What's wrong with 'hotel guests'.

Yours sincerely,
P. Dant.

a spectre haunts the creative imagination part 2

We've talked about Beaudrillard here before, the brittleness of systems.

'Systems are inherently brittle and retain authority only as long as we treat them as having authority', he said. 'But once you lose the fear of systems, or conventions, the status quo, they lose the hold they have over you.'

In other words existing models do not represent reality; they are simply our constructs.

Not surprising when we understand how our unconscious brain observes, soaks up what's going on around and gives cues to the rational brain, fills in the gaps and tells us what we think.

Hence the notion that we don't think, nearly as much as we think, we think.

The vast majority of what we think is thinking, is actually stories made up by the non-conscious part of the mind.

And of course, the stories we believe most are the ones we tell ourselves.

But that's ok. This is where ideas come from. Great ideas.

Someone sent me this article from The New York Times, in which academic Neal Gabler laments the dearth of 'big ideas' in contemporary culture.

He has some points but spoils it with some fairly standard Luddite internet-bashing schlock.

'Social networking sites are the primary form of communication among young people, and they are supplanting print, which is where ideas have typically gestated'.

This is plainly incorrect, as demonstrated one of the most interesting and powerful ideas emerging in recent times being the notion of the Gutenberg Parenthesesis.

In which digital/social/mobile culture - in a way - is a return to an uncontained, non-linearity that was core to human societies in the ages before industrialization, mass production and, in particular, the invention, by Gutenberg, of the printing press.

Gabler's fear is a 'post-idea world — a world in which big, thought-provoking ideas that can’t instantly be monetized are of so little intrinsic value that fewer people are generating them and fewer outlets are disseminating them.'

I'm more optimistic than that.

'Marx pointed out the relationship between the means of production and our social and political systems.
Freud taught us to explore our minds as a way of understanding our emotions and behaviors.
Einstein rewrote physics.
More recently, McLuhan theorized about the nature of modern communication and its effect on modern life.
These ideas enabled us to get our minds around our existence and attempt to answer the big, daunting questions of our lives.'

However, I do concurr with the notion that 'there is a vast difference between profit-making inventions and intellectually challenging thoughts'.

As there is a difference between creativity and simply wacky or gimmicky ideas.
The difference is in the value they create rather than the value they extract.

So the social media experts who point at Farmville's multi million turnover as the great success story are missing the point.

On that note, there is clearly something awry with a culture that- in all seriousness- produces things like this without the slightest hint of irony.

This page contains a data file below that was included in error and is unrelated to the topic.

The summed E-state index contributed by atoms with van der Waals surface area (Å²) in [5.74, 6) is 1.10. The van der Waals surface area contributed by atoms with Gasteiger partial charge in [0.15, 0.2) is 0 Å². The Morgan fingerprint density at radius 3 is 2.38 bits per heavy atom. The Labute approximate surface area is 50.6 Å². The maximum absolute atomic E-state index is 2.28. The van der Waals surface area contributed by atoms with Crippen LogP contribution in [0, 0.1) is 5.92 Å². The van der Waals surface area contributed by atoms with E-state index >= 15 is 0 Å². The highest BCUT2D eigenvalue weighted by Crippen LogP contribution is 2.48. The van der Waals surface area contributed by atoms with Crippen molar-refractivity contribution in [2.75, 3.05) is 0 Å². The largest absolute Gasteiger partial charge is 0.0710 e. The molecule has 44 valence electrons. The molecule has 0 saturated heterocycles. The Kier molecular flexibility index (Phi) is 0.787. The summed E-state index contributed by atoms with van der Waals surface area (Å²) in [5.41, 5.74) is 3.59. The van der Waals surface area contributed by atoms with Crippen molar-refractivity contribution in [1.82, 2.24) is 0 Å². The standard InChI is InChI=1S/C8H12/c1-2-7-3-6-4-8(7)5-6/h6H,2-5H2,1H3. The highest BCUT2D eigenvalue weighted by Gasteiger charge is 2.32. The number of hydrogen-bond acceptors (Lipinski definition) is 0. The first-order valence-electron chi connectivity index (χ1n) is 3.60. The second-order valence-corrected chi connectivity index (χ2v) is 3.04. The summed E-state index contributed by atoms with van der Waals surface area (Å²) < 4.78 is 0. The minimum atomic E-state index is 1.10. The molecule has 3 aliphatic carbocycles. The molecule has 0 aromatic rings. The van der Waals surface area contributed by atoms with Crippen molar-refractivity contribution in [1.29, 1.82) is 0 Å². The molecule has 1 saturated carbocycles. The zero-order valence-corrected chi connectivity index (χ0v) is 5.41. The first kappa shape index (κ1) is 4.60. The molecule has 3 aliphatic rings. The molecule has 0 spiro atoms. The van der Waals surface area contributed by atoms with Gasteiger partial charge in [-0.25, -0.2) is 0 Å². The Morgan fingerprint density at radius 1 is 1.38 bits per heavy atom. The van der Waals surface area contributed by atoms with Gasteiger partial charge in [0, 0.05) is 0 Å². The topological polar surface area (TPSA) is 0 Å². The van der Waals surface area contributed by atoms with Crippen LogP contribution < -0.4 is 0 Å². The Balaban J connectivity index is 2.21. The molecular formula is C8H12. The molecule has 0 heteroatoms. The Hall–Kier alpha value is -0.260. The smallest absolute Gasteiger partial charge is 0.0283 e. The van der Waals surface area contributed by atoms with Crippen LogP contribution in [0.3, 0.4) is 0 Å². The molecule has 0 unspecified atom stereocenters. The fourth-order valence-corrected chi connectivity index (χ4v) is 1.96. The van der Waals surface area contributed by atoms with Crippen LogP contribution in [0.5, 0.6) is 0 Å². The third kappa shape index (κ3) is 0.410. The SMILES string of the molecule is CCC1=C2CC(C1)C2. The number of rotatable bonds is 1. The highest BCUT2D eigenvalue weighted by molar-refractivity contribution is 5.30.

For dummies, you say?

'Farmville for Dummies' found via @umairh


There's an inevitable-ness about this service that is both wonderful in it's inventiveness and yet frightening in as much as 'has-it-really-come-to-this'.


'Rewriting the rules of customer support.'

Connect directly to real people who have worked in big companies and are willing to help when the company can't or won't.

They say “We started INSIDR because we feel helpless when we have to call customer support. We decided to find a better way – that relies on real people and not company politics – to solve the problem.”

Not only that, the potential to lift the lid on customer services practices that we all suspect to be true , yet have no proof, can only be a good thing.

In the office the other day, we discussed the one whereby an customer service person says 'thanks, I'll add a note to your account about that' followed by some typing noises.

Are they really adding a note to my account?

Or just tapping the keyboard?

If indeed they are adding a note, what does it say?

I never get to see the note, anyway.

Does the note say 'annoying douchebag, get rid of him as quickly as possible.'?

What kind of flakey data is being generated about me, that I will never see?

Story via Techcrunch.

And thx to ProjectVRM mailing list.

Thursday, December 01, 2011

connect with fans #783 G+ edition

I'm becoming more convinced that the jewel in Google+'s crown is the Hangout functionality.

In fact the more that sections of the geek-o-sphere proclaim the imminent death of Google+ the more I'm convinced that there's a long, long way to go yet.

Here's two ways musicians have used Hangout's creatively to connect with fans.

Check out Black Eyed Peas before, during (on stage, behind the band, looking at the crowd in Central Park and the NYC skyline) and after the show.

And to demonstrate that it works small as well as big, singer-songwriter Daria Musk has built up a sizeable following from a grass roots level by being an early mover in the space.

Like Bill Drummond said...

The technology comes first, then artists mess with it - in ways the engineers never imagined - and new things come out the other end.

It goes wide and goes deep.

BEP HT to Tommy.